He has fast tracked his learning of the new boat with the help of guru Pascal Bidégorry.
“I have managed to short cut to a lot of what people spent last year learning, Pascal came on board and said ‘this works, that doesn’t, it’s worth looking at this and not this’, he sailed with several boats and is a ‘details’ man. I thought I looked at the details until I met Pascal.”

He feels he is a more ‘complete’ sailor learning from some of the best, “I don’t think anyone is the perfect sailor. Sailing with Pascal, sailing with Brian Thompson, sailing with Thomas Coville, sailing with Rob Greenhalgh, when you sail with a bunch of really good guys I have had the good fortune to sail with, you put the pieces together and learn. And if all five of these good guys think the same things are important then you learn from that, you learn so much.”

Meantime Goodchild’s aim is not a number but to finish with no regrets. “It would be nice to finish and think I sailed as well as I could. It would be nice to come away with no regrets. I have the tools to win for sure, but on a race like this the stars do need to align a bit, I feel like I have a capacity to win, I have the boatspeed and I have the nav, I have made some good calls and some bad calls but that will always be the case on this race, I am capable of winning but there are many more here who are capable of winning.”

Back after four years, Bouttell

Three weeks and two days ago the thought of doing La Solitaire du Figaro had not even crossed Jack Bouttell’s mind. But the 29-year-old Guidel, Brittany based Volvo Ocean Race winning sailor, who describes himself as ‘half British, half Aussie’ will be on the start line Sunday, lining up for his fourth La Solitaire armed with a very competitive, well-prepped boat belonging to his Team Dongfeng crewmate, three times La Solitaire winner Jérémie Beyou.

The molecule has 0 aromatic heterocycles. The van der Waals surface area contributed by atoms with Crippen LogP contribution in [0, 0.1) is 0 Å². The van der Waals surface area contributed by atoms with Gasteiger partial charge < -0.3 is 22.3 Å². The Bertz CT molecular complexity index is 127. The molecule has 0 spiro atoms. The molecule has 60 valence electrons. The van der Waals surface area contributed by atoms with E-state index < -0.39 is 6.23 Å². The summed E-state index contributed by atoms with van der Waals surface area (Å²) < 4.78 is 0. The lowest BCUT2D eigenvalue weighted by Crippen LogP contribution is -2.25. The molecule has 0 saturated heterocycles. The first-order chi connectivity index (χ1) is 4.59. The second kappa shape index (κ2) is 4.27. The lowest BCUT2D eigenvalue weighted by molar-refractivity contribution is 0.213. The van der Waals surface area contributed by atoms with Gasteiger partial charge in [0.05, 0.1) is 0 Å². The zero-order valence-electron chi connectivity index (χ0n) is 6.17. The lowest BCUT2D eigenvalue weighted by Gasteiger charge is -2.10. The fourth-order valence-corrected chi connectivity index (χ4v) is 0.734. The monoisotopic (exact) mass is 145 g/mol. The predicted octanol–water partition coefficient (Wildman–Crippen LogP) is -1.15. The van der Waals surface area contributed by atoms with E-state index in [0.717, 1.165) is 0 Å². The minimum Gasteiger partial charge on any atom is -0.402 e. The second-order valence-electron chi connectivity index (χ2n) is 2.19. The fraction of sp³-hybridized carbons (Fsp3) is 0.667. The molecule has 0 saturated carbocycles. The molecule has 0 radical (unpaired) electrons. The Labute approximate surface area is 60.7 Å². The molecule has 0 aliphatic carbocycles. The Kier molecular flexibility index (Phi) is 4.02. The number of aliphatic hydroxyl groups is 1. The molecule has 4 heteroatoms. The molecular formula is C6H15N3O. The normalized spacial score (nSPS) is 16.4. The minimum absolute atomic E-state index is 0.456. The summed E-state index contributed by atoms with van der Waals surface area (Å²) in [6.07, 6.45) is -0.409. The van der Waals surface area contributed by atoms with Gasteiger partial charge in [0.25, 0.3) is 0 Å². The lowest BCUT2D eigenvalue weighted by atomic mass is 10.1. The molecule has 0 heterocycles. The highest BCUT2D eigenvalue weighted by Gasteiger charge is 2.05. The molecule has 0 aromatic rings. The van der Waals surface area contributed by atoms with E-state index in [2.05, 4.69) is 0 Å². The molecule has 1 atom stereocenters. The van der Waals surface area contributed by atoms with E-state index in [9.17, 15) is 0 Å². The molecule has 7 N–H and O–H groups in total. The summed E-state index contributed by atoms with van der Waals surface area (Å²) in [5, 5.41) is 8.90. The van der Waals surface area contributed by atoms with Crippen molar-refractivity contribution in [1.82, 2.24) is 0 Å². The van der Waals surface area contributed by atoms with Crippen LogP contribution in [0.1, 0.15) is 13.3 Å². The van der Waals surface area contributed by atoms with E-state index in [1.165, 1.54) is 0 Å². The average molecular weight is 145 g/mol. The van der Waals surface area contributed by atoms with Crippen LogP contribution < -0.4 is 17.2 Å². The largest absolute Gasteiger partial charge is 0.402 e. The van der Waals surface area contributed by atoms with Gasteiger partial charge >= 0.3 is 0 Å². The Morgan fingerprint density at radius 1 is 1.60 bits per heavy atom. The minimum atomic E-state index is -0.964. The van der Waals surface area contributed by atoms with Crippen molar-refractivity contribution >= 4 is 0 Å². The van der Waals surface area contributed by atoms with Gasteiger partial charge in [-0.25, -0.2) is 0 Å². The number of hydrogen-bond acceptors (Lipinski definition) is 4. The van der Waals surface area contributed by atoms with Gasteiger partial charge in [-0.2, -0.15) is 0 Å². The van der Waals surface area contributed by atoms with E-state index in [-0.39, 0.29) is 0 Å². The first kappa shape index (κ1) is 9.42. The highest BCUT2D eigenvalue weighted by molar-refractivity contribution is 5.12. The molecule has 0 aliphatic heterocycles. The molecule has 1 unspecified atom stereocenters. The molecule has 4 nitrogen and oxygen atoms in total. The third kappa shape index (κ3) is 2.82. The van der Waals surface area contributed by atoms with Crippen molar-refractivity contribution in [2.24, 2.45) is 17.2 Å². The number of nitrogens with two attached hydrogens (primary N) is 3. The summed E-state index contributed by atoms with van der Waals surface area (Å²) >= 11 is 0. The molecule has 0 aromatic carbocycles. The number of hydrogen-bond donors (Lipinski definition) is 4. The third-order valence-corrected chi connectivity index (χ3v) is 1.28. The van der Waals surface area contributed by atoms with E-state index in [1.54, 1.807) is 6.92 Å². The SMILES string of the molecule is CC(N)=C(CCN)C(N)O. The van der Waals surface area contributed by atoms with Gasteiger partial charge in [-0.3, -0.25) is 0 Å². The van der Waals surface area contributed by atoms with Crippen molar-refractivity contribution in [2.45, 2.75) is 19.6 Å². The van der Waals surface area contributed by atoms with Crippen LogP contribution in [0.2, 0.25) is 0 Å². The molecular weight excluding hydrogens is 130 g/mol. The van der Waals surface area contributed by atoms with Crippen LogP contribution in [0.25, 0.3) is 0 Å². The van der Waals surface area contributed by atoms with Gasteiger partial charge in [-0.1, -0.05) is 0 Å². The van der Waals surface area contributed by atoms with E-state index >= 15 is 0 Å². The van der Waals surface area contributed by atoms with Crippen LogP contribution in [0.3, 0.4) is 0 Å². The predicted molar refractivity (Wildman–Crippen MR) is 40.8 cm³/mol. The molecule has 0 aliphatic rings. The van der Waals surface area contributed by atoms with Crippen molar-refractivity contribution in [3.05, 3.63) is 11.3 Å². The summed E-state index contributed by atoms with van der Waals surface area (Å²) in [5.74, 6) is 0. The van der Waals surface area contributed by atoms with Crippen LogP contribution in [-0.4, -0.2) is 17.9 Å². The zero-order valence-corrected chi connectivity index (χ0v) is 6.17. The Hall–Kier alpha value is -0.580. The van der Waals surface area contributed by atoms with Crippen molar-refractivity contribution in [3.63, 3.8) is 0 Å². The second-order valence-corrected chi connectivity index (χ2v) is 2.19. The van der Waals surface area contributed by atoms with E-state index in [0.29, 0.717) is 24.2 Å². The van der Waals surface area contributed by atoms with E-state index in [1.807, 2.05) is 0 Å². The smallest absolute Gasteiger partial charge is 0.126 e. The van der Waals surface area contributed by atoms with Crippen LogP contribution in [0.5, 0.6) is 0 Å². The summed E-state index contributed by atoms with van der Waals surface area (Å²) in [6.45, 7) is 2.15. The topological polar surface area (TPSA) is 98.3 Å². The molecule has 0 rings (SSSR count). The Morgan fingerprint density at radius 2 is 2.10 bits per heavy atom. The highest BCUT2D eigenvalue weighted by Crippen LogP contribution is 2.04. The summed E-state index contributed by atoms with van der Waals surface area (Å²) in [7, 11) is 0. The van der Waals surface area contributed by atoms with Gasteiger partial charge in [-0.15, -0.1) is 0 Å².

When The Ocean Race was postponed recently Bouttell, whose La Solitaire best is tenth overall and was first rookie in his first edition, found himself looking for a sailing challenge.

“I wanted to go sailing. I was having one beer with Alan Roberts and he said ‘why not do La Solitaire?’ and that was it. I spoke with Jérémie and because it was a last-minute charter the price is acceptable. The boat has a new set of sails to do The Transat AG2R and obviously it was cancelled. It has fallen together quite nicely, but look last-minute stuff really is not my style. I prefer to have more time to prepare. It is a cool challenge, I have to look at the big picture and not get worried by the small details, remember what things are important.”
But Bouttell’s first race in the Figaro Beneteau 3 went well, in a craft he rather bluntly describes as ‘…..a boat after all.”

“I had done a few days sailing in the boat so I struggled a lot in the first 24 hours basically getting my head back into racing in this class, where small mistakes become big mistakes become disasters as they do in this class, but I got back into it in the first 24 hours, and then I got into it. I lacked a bit of speed upwind and so lost a few places coming into the finish. This is obviously a bigger event with more boats.”

Some three weeks after the idea dropped to become reality he is on the race dock making final prep, “I don’t think I have really thought about it yet. It has not really sunk in that I am here. It is really cool to be here doing something in my own right. The Figaro is where I had my first start back in 2013. Last time I did it my objective was the top 10 and I made it. It is such a cool race and these are cool boats because there are so many ways to sail it. When I was in the Figaro before it was so refined it was ‘you sail it like this’ and that was it and if you didn’t you were nowhere. This is a more open ball game. There are so many more options.” He adds, “I feel good. I am back to my roots. I enjoy the class, it is super professional high level. I would like to get a good result, finishing in the top half would be good, I am saying that publicly but I am aiming higher.”